James West:   Mm-hmm. All right. Will the World Health Organization rescheduling of THC and CBD, I mean, they’ve declined to do that at the most recent meeting, but is that something that will really have an effect on opening up international borders?

Deepak Anand: You know, once these things shake out, James, it is most likely going to do that. The World Health Organization only makes recommendations, there’s a commission on narcotic drugs called the CMD, which most countries are signatory to; and this is a group that works within the UN. And you know, the challenge becomes is, we’re signatory to treaties on the UN that were signed in 1961 and 1971 that was a single convention on narcotic drugs, and this body, the CMD, is the one that would be responsible for amending of those regulations, should they choose to go with what the World Health Organization is recommending.

They do – you know, we’ve got a meeting coming up here shortly in the next month; there will be a variety of other meetings. These things seem to happen on a consensus basis versus a voting basis, and you’ve got a number of countries like Saudi Arabia and Russia that will continue to oppose these things. But we’re getting momentum; I mean, with the number of countries that are coming online, looking at scheduling medical cannabis, at least. We’re moving in the right direction as far as international policy arguments are concerned.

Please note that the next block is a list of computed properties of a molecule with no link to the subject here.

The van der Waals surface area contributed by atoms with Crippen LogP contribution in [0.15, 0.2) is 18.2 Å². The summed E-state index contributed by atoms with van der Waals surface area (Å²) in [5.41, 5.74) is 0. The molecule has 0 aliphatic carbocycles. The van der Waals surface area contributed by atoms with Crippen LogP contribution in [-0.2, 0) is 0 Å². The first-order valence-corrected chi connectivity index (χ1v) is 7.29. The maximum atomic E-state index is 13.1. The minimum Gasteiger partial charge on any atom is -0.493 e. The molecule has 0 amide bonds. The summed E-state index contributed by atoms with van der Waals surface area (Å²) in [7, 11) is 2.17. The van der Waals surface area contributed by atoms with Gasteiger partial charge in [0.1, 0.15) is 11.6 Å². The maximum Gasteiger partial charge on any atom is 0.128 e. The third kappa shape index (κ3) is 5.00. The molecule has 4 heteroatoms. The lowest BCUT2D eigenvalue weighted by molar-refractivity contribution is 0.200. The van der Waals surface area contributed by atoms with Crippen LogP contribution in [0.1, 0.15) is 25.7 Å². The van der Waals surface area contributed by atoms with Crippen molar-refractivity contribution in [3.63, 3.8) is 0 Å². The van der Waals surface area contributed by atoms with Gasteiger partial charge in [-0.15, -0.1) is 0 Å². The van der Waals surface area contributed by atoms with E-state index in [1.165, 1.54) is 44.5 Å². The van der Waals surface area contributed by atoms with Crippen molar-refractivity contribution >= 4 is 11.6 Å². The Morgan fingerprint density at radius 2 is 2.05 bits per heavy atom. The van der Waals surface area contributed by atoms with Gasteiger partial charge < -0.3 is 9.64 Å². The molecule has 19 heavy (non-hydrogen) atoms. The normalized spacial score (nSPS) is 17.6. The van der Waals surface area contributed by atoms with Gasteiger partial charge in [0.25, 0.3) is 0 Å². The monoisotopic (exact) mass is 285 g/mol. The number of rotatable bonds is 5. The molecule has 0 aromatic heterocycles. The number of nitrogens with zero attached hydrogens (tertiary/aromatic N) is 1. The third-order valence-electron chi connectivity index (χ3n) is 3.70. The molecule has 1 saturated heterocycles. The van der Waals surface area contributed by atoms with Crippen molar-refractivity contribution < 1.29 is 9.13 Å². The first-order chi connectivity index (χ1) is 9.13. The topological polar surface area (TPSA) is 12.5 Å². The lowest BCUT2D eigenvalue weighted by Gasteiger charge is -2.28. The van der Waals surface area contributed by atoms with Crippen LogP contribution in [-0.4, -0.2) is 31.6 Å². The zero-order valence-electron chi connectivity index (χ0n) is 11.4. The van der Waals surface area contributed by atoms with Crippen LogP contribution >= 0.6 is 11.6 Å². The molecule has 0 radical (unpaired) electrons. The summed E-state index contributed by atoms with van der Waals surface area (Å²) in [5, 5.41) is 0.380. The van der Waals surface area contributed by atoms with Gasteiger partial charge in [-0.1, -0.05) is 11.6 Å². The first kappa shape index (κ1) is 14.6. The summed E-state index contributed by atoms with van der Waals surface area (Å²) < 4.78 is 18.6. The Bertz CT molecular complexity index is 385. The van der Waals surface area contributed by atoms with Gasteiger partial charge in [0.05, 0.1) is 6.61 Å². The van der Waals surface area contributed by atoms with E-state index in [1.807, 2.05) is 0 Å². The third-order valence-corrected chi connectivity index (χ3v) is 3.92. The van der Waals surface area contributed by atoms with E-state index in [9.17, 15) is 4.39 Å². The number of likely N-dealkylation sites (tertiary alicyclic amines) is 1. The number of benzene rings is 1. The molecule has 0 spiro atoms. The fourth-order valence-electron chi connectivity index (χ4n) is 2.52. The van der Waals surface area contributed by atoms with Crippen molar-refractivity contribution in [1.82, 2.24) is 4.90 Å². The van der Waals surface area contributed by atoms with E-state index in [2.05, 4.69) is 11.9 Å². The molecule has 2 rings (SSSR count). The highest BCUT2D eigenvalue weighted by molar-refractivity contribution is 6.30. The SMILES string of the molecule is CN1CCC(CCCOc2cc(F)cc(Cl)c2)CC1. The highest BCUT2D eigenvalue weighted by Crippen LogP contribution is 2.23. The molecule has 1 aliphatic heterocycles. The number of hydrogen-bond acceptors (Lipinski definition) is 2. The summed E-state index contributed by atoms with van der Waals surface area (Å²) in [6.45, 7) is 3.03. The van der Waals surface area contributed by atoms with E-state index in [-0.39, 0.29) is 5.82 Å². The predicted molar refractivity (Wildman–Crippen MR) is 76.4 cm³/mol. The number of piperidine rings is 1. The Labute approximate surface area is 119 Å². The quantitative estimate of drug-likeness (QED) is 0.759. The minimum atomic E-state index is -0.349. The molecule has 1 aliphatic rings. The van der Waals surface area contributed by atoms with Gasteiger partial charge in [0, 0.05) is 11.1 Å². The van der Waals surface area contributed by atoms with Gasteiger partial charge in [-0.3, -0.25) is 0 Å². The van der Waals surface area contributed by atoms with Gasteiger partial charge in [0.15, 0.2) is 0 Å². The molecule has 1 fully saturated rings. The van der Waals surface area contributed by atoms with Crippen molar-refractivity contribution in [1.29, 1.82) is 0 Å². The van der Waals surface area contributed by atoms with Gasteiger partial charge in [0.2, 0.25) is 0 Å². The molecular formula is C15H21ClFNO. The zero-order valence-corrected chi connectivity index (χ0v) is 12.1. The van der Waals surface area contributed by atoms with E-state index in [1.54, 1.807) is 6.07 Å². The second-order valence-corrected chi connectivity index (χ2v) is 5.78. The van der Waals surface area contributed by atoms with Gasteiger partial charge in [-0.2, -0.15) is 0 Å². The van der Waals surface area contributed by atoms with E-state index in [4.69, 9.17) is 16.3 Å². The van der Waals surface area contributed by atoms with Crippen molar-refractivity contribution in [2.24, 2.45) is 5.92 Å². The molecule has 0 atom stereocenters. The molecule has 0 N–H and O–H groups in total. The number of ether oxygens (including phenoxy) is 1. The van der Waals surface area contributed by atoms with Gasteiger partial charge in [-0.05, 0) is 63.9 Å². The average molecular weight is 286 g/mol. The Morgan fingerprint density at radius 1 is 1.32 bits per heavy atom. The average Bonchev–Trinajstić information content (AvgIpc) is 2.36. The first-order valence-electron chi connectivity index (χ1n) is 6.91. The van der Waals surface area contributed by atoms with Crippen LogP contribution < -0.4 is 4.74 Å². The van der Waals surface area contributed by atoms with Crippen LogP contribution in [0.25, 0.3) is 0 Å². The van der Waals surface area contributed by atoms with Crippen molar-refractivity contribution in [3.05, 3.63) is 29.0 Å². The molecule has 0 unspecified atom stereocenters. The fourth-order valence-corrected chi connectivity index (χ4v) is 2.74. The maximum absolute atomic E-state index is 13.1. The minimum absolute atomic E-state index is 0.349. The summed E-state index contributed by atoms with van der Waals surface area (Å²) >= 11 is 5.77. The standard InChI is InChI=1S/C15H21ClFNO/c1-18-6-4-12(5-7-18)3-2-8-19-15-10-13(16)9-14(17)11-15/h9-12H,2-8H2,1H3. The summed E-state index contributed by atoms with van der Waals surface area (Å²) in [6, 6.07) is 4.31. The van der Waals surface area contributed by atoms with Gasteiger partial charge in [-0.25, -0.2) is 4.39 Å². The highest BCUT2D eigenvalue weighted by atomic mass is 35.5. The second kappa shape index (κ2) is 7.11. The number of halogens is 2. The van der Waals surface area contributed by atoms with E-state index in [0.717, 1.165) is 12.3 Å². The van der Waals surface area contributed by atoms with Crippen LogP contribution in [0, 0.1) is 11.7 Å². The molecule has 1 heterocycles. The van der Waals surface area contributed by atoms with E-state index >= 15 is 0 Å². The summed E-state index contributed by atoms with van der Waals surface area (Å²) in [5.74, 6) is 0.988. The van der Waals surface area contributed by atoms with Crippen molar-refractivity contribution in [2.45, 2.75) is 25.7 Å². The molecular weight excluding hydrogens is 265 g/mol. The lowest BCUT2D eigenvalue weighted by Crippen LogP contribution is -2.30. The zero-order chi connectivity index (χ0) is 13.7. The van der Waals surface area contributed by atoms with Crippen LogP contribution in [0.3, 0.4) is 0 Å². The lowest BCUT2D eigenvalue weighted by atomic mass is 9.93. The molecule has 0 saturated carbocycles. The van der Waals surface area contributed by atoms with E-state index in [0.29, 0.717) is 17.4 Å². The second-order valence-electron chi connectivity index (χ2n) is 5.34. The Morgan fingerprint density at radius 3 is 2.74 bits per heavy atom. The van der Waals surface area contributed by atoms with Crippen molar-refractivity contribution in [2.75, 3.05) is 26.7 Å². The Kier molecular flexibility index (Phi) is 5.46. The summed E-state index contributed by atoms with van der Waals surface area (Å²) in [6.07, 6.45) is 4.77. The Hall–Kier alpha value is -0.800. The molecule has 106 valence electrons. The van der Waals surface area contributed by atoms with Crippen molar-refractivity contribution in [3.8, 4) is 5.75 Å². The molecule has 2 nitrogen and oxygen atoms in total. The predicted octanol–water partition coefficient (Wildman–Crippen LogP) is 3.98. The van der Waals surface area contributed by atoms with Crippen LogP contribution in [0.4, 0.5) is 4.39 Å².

Another thing of interest, James, is the European Union and the EC Commission recently said that they want to come up with a harmonized framework for all 27 member-states to follow. That’s another thing that we’re watching very closely, because that will have impact on how countries go about legalizing medical cannabis within the European Union, and they’re moving towards that, as well.

James West:   Okay. So it’s looking more and more like, at this point, anyways, that the US is really like the Third World country in this whole thing, in that they’ve got this problem where they can legalize it in states where there’s not a sort of moral majority issue, but they can’t for the life of them reflect the majority’s consensus in a national policy, which is ultimately going to hurt them very much financially in terms of the missed opportunity, to the point where we’ve seen certain entrepreneurs in the United States publish full page ads in the likes of the Wall Street Journal imploring the President to, you know, to do something so that the US doesn’t miss out on this great economic boom that the rest of the world is jumping all over.